Via The Lancet Public Health: The effect of a transition into poverty on child and maternal mental health: a longitudinal analysis of the UK Millennium Cohort Study. The summary:
Whether or not relative measures of income poverty effectively reflect children's life chances has been the focus of policy debates in the UK. Although poverty is associated with poor child and maternal mental health, few studies have assessed the effect of moving into poverty on mental health. To inform policy, we explore the association between transitions into poverty and subsequent mental health among children and their mothers.
In this longtitudinal analysis, we used data from the UK Millennium Cohort Study, a large nationally representative cohort of children born in the UK between Sept 1, 2000, and Jan 11, 2002, who participated in five survey waves as they progressed from 9 months of age to 11 years of age.
Our analysis included all children and mothers who were free from mental health problems and not in poverty when the children were aged 3 years. We only included singletons (ie, not twins or other multiple pregnancies) and children for whom the mother was the main respondent to the study. The main outcomes were child socioemotional behavioural problems (Strengths and Difficulties Questionnaire) at ages 5 years, 7 years, and 11 years and maternal psychological distress (Kessler 6 scale).
Using discrete time-hazard models, we followed up families without mental health problems at baseline and estimated odds ratios for subsequent onset of maternal and child mental health problems associated with first transition into poverty, while adjusting for confounders, including employment transitions. We further assessed whether or not change in maternal mental health explained any effect on child mental health.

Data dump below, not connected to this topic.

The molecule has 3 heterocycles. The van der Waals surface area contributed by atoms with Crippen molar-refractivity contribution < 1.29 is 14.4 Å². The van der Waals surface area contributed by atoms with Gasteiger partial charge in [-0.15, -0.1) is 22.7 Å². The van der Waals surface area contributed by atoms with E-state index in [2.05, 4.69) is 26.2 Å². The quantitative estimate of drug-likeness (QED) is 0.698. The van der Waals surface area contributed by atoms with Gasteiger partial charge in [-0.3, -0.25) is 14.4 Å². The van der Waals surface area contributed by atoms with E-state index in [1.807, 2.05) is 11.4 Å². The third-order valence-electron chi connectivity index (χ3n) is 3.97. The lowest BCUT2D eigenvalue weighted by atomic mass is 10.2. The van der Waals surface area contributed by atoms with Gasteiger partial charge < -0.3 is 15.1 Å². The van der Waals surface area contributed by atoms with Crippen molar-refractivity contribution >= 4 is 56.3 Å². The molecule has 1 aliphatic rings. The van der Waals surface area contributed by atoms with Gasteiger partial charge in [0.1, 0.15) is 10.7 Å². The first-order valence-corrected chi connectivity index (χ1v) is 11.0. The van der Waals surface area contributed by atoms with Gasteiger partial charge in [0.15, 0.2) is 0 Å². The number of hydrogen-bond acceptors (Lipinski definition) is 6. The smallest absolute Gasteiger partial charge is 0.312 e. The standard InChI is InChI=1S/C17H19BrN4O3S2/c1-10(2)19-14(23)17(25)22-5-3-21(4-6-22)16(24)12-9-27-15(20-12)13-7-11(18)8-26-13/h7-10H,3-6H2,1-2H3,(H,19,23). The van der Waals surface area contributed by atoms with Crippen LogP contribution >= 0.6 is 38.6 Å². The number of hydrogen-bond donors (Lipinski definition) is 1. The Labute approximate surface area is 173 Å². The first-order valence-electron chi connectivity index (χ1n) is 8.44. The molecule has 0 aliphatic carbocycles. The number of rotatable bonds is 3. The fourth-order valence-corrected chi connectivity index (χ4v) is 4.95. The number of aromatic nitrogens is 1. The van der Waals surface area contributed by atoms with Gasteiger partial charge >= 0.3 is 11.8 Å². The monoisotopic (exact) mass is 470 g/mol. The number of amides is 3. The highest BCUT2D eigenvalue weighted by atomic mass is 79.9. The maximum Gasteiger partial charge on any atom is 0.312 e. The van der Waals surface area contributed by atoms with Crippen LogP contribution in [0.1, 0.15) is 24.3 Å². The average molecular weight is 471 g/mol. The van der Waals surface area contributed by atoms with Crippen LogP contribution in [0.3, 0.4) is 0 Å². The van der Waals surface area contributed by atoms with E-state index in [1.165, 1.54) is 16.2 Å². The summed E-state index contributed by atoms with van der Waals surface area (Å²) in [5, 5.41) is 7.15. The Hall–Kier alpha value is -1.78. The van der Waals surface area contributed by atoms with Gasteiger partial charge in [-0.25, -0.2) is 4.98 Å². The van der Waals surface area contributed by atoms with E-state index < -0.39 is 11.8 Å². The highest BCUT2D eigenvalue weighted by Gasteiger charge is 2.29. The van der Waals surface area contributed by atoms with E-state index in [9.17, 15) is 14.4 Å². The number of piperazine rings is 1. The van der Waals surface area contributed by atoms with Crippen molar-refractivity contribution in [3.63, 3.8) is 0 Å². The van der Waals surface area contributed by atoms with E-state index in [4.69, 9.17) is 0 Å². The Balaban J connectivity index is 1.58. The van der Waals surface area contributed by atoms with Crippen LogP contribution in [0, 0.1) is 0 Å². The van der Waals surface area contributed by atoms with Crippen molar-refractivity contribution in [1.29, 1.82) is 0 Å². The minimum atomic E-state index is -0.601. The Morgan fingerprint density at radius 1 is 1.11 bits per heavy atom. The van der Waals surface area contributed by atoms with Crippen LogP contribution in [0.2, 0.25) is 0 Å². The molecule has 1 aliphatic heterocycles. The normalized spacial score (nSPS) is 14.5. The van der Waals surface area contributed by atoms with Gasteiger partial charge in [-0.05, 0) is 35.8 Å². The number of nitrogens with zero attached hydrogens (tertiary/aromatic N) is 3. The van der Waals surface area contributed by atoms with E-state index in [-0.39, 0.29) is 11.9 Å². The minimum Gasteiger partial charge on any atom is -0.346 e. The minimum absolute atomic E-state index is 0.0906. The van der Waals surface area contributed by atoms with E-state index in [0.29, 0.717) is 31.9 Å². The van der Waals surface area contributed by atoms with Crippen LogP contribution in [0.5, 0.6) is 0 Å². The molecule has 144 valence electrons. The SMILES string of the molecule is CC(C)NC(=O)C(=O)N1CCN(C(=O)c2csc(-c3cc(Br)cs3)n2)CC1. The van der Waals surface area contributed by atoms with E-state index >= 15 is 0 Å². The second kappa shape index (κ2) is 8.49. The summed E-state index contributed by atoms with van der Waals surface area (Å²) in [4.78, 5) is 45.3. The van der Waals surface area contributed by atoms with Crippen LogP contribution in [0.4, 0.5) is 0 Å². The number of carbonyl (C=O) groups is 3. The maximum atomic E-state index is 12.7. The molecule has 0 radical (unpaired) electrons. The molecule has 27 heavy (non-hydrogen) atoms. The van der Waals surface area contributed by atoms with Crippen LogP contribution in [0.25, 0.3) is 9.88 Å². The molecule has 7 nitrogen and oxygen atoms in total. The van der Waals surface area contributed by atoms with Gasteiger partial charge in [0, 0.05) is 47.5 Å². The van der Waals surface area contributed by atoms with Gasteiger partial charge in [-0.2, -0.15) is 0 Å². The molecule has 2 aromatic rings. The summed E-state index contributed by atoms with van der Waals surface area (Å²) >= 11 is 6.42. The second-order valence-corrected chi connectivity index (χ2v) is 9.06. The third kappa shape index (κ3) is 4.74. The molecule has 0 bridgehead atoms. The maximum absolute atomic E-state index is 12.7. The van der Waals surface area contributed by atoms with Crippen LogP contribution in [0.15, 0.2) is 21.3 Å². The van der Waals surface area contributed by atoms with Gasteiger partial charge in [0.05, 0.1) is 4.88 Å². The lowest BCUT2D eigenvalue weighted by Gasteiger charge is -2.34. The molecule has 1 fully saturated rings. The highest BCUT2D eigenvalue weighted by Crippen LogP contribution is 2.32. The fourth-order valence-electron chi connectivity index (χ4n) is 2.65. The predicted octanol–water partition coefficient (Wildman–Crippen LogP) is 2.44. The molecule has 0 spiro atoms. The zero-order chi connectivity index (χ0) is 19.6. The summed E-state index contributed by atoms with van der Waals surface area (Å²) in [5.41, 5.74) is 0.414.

Of the 6063 families in the UK Millennium Cohort study at 3 years who met our inclusion criteria, 844 (14%) had a new transition into poverty compared with 5219 (86%) who remained out of poverty. After adjustment for confounders, transition into poverty increased the odds of socioemotional behavioural problems in children (odds ratio 1·41 [95% CI 1·02–1·93]; p=0·04) and maternal psychological distress (1·44 [1·21–1·71]; p<0·0001). Controlling for maternal psychological distress reduced the effect of transition into poverty on socioemotional behavioural problems in children (1·30 [0·94–1·79]; p=0·11).
In a contemporary UK cohort, first transition into income poverty during early childhood was associated with an increase in the risk of child and maternal mental health problems. These effects were independent of changes in employment status. Transitions to income poverty do appear to affect children's life chances and actions that directly reduce income poverty of children are likely to improve child and maternal mental health.